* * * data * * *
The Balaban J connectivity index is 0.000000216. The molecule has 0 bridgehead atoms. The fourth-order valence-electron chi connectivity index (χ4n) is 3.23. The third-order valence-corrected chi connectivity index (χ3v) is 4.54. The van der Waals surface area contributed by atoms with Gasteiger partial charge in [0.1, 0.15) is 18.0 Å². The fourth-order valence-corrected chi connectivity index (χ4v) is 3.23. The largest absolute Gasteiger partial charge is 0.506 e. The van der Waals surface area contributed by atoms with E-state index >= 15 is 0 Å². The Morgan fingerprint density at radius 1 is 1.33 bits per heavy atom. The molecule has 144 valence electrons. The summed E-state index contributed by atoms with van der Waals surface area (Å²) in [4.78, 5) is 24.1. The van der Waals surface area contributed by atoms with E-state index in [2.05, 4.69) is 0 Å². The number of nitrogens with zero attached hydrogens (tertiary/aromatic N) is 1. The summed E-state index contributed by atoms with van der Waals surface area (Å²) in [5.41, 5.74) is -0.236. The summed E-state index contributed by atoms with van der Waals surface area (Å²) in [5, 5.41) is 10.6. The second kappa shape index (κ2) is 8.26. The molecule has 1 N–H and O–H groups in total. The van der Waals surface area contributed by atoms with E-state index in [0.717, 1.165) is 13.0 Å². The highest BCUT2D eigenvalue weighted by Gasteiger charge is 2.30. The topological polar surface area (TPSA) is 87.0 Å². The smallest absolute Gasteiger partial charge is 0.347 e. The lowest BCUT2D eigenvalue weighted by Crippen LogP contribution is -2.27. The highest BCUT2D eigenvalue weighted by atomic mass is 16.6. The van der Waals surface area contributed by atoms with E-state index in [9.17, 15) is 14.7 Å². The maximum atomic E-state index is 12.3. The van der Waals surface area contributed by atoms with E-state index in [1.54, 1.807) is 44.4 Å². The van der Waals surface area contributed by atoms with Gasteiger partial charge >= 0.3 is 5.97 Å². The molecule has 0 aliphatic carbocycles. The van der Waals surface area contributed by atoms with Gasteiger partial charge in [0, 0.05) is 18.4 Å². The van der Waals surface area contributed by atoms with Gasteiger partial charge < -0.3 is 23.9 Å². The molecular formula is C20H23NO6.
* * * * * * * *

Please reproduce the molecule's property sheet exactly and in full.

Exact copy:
The Balaban J connectivity index is 0.000000216. The molecule has 0 bridgehead atoms. The fourth-order valence-electron chi connectivity index (χ4n) is 3.23. The third-order valence-corrected chi connectivity index (χ3v) is 4.54. The van der Waals surface area contributed by atoms with Gasteiger partial charge in [0.1, 0.15) is 18.0 Å². The fourth-order valence-corrected chi connectivity index (χ4v) is 3.23. The largest absolute Gasteiger partial charge is 0.506 e. The van der Waals surface area contributed by atoms with E-state index >= 15 is 0 Å². The Morgan fingerprint density at radius 1 is 1.33 bits per heavy atom. The molecule has 144 valence electrons. The summed E-state index contributed by atoms with van der Waals surface area (Å²) in [4.78, 5) is 24.1. The van der Waals surface area contributed by atoms with E-state index in [2.05, 4.69) is 0 Å². The number of nitrogens with zero attached hydrogens (tertiary/aromatic N) is 1. The summed E-state index contributed by atoms with van der Waals surface area (Å²) in [5.41, 5.74) is -0.236. The summed E-state index contributed by atoms with van der Waals surface area (Å²) in [5, 5.41) is 10.6. The second kappa shape index (κ2) is 8.26. The molecule has 1 N–H and O–H groups in total. The van der Waals surface area contributed by atoms with E-state index in [0.717, 1.165) is 13.0 Å². The highest BCUT2D eigenvalue weighted by Gasteiger charge is 2.30. The topological polar surface area (TPSA) is 87.0 Å². The smallest absolute Gasteiger partial charge is 0.347 e. The lowest BCUT2D eigenvalue weighted by Crippen LogP contribution is -2.27. The highest BCUT2D eigenvalue weighted by atomic mass is 16.6. The van der Waals surface area contributed by atoms with E-state index in [9.17, 15) is 14.7 Å². The maximum atomic E-state index is 12.3. The van der Waals surface area contributed by atoms with E-state index in [1.54, 1.807) is 44.4 Å². The van der Waals surface area contributed by atoms with Gasteiger partial charge >= 0.3 is 5.97 Å². The molecule has 0 aliphatic carbocycles. The van der Waals surface area contributed by atoms with Gasteiger partial charge in [0, 0.05) is 18.4 Å². The van der Waals surface area contributed by atoms with Gasteiger partial charge < -0.3 is 23.9 Å². The molecular formula is C20H23NO6.